Abortion remains legal and accessible in the state. That’s even though Republican lawmakers have passed several restrictive abortion laws at the request of GOP Gov. Greg Gianforte in recent years. Abortion rights are protected under state judicial precedent.

In 1999, the Montana Supreme Court ruled that the state’s constitutional right to privacy protects access to abortion until the point of viability. The court has reaffirmed the ruling in recent years.

For more, visit Montana Public Radio.

Shaylee Ragar


In 2023, the Legislature banned abortion after 12 weeks of pregnancy, down from 20 weeks previously. There are exceptions for rape, incest and the life of the pregnant patient. Medicaid and private health insurance plans are banned from covering most abortions.

Now two competing amendment drives are aiming for November. Abortion-rights groups propose asking voters whether they want to guarantee abortion access until fetal viability — usually around 24 weeks of pregnancy — and when needed to “protect the life or health of the pregnant patient.” Meanwhile, another group has started a petition drive to place the state's 12-week ban into the constitution.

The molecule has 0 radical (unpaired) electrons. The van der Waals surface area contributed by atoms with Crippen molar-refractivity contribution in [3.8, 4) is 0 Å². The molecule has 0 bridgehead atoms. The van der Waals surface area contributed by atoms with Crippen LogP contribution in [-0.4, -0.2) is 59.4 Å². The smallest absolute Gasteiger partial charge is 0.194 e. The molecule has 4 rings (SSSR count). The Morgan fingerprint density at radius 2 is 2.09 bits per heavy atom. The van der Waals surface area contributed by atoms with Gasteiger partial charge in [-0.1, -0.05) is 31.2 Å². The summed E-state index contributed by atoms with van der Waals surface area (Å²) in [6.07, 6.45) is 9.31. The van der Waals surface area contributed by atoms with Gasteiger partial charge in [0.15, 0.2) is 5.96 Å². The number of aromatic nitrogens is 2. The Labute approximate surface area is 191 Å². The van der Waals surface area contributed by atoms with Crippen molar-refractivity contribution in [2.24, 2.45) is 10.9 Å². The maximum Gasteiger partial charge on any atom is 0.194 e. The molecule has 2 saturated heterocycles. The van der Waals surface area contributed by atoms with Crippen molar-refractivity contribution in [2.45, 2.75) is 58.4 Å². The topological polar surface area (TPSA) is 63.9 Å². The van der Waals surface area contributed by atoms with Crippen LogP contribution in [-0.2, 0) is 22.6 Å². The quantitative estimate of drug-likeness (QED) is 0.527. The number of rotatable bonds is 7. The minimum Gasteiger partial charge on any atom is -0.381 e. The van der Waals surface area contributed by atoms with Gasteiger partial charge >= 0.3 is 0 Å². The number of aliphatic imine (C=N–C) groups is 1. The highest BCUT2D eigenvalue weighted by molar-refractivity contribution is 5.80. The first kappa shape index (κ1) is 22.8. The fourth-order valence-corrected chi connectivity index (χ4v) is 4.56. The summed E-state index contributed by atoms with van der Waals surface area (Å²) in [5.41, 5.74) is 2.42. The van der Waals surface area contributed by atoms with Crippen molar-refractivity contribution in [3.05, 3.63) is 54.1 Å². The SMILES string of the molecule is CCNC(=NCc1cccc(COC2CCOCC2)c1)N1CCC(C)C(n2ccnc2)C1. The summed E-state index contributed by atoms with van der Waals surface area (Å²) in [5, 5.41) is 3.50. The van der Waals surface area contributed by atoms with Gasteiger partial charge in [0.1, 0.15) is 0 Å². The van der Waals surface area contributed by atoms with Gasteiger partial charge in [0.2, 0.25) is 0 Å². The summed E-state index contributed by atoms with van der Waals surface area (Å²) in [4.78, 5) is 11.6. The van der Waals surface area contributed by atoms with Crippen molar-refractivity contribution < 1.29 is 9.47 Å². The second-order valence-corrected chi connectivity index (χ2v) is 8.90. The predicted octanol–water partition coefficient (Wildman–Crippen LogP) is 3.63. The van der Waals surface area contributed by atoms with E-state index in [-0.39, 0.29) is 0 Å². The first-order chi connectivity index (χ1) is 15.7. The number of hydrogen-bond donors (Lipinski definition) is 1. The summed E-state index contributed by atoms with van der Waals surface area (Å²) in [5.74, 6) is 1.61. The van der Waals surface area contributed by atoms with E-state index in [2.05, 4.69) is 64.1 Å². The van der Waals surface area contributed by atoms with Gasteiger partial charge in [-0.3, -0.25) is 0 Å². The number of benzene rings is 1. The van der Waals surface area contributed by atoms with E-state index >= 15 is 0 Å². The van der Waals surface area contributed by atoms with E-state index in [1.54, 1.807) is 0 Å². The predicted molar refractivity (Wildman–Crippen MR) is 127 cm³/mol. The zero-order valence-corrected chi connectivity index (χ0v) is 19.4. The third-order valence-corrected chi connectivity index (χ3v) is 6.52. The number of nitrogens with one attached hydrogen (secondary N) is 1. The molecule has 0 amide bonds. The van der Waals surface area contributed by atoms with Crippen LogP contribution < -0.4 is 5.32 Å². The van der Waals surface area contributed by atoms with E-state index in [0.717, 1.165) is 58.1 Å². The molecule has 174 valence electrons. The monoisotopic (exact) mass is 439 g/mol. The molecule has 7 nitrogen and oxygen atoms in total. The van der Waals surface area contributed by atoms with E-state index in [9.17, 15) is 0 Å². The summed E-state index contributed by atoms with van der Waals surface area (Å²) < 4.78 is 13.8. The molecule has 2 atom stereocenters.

Both groups said they cleared the requirement of collecting more than 123,000 signatures from registered voters to appear on the ballot. The Nebraska secretary of state is working to verify the signatures.

If both efforts make it onto the ballot and pass, whichever initiative gets more votes will go into the constitution.

For more, visit Nebraska Public Media.

Elizabeth Rembert


Abortion-rights activists march in protest of the overturning of <em>Roe v. Wade</em> by the U.S. Supreme Court, in Las Vegas on June 24, 2022.<br>
Ronda Churchill/AFP via Getty Images / AFP
Abortion-rights activists march in protest of the overturning of Roe v. Wade by the U.S. Supreme Court, in Las Vegas on June 24, 2022.

Under a state law approved by voters in 1990, abortion is legal in Nevada within the first 24 weeks of pregnancy. Abortion-rights advocates want to put that in the state constitution with an amendment guaranteeing abortion access up until fetal viability, which is usually about 24 weeks.

In late June, the Nevada Secretary of State said the issue met all requirements to appear on the ballot. For the amendment to take effect, voters would have to approve the initiative twice, once in 2024 and again in 2026.

Polling has consistently shown that roughly two-thirds of Nevadans believe access to abortion should be legal in “all or most cases.”

Nevada Democrats believe protecting abortion access mobilized voters during the 2022 midterm elections, and they plan to make the issue central to their cause this year, with a U.S. Senate seat and congressional seats at stake.

For more, visit Nevada Public Radio.

— Paul Boger (edited)

NPR’s Ryland Barton, Larry Kaplow, Barbara Sprunt and Acacia Squires edited this project. Design and development by Hilary Fung. Copy editing by Preeti Aroon.